On Thursday evening at Symphony Hall, the Atlanta Symphony Orchestra performed a concert of music by Prokofiev, Mozart and Beethoven, led by guest conductor Carlo Rizzi, with ASO principal oboe Elizabeth Koch Tiscione as featured soloist. The program will be repeated tonight at Morgan Hall in Kennesaw State University’s Bailey Performance Center, then again on Saturday night and Sunday afternoon at Symphony Hall.
The program was tied together by a theme of 18th-century “classicism,” more specifically “the spirit of 18th century composer Franz Joseph Haydn,” whose music, nonetheless, did not appear on the program. His influence – more accurately, the aesthetic notion of classicism in music – was represented by proxy through the music of Mozart, Beethoven and Prokofiev.
The term “classical music” is itself a somewhat ambiguous and maligned umbrella term, but what we’re really concerned with here is the notion of “classical era” in the history of Western art and music, and its precepts (order, balance, symmetry, simplicity and reason over unbridled emotion) are best viewed as parallel to the height of the Age of Enlightenment in general history and philosophy. Typically, the classical era is described as the period between the death of J.S. Bach in 1750 and the onset of the romantic era in the early 19th century. That classical era in music also paralleled a high neoclassicism in the visual arts, posturing those same ideals of order and symmetry as “rediscovered” ancient Greco-Roman ideals applied to art and architecture, though it was preceded by a similar “classical” art movement in the 16th century, and itself was revived on-and-off into the 20th. Western art music itself would have to wait until the 20th century for an aesthetic trend that would label itself “neoclassical,” and that brings us to Prokofiev.
The first work on Thursday’s ASO program was Sergei Prokofiev’s Symphony No. 1. Written in 1917, it is one of a handful of works of those World War I years to become regarded as a precursor of neoclassicism. No less than Stravinsky would take up the neoclassical ideological cudgel just a few years later with his ballet Pulcinella, basing it on themes putatively composed by the early 18th-century composer Giovanni Battista Pergolesi, and would settle into that ideology between the two world wars in contrast to his more expansive, raucously Russian primitivist ballets like The Rite of Spring.
In contrast, Prokofiev thought the stylistic exercise of his Symphony No. 1, nicknamed “Classical Symphony,” was a passing fancy. It was a kind of homage to the later, mature 18th-century classicism of Franz Joseph Haydn — thus the tie-in with Thursday night’s ASO program’s putative theme — and to some extent that of Mozart.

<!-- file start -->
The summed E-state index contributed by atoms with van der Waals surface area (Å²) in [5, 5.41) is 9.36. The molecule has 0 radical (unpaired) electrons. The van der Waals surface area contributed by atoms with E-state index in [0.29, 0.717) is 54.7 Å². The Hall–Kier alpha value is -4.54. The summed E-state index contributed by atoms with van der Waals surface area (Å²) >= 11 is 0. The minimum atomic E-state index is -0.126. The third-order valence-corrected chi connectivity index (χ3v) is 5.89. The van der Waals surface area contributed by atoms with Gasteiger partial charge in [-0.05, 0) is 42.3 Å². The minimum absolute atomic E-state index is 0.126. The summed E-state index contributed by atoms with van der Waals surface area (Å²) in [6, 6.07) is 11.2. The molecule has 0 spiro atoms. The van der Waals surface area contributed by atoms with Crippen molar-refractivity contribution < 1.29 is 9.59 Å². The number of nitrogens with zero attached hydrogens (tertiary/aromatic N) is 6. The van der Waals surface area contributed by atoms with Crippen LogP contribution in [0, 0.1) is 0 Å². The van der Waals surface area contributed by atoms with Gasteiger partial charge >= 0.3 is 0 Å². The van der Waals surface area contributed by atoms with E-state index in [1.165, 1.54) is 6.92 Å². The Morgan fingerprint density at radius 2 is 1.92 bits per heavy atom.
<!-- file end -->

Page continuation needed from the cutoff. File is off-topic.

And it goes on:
Rizzi, who is best known for his work as a conductor of opera though he has a firm foot in the symphonic concert repertoire as well, led the ASO in a brightly dazzling performance of Prokofiev’s Symphony, which, like Haydn’s music, is a bubbling font of spunk and wit. One could hear easily all of the nods to Haydn’s style, but Prokofiev’s own personality stood shoulder to shoulder with that of Papa Johann, especially in the handling of harmonic language, which is no mere imitation of the classical common practice. After all, every neoclassicism throughout history, in whatever discipline, has selected only some of the stylistic elements of wherever models it emulates and ignores others. So what the audience got under Rizzi’s baton was 15 minutes of a century-old symphony that felt as fresh and new as if it were born yesterday.
It was a reasonably natural segue from Prokofiev to Wolfgang Amadeus Mozart’s Oboe Concerto in C major, composed in the spring or summer of 1777. The very next year, Mozart would rework it, pitched up a whole step, into a concerto for flute in D major. Both versions are considered among the more important concertos in the respective repertoire of each instrument.
Elizabeth Koch Tiscione, the ASO’s principal oboist, was soloist. Tiscione’s performance of the light and nimble solo part was beautiful, but there were times where it was hard to hear her, despite the orchestra’s obvious efforts to keep the dynamics down during her featured passages. The odd thing about the Symphony Hall stage, despite the current acoustical shell which allows the musicians to hear each other better, is that where a soloist stands is critical, and moving two feet in any direction makes a difference in the presence of the soloist’s sound out in the hall.
Word from insiders says that the farther downstage, the better for the soloist. My own experience from the audience is the critical point is the proscenium line, and that standing forward of that line is the more advantageous. Despite the difficulty hearing her at times, Tiscione’s playing was lovely and extremely well received by her many fans with an enthusiastic ovation. As one audience member cheerfully said at the end: “We love our Liz!”
The classical theme continued after intermission with Ludwig van Beethoven’s Symphony No. 2, written mostly in 1802 and premiered at the same concert as the debuts of both his Piano Concerto No. 3 and his oratorio “Christ on the Mount of Olives.” Aside from the fact that Beethoven was a student of Haydn, the Second Symphony ties into the evening’s theme by being among the last works of his “early period,” when he was trying to find his place as pianist and composer is Viennese society, and yet he had developed his own personal voice.
Rizzi and the orchestra gave Beethoven’s long-winded symphony a bold reading, with an energy that was exemplary of a potent musical personality ready to hatch out of its old shell into something new and promising.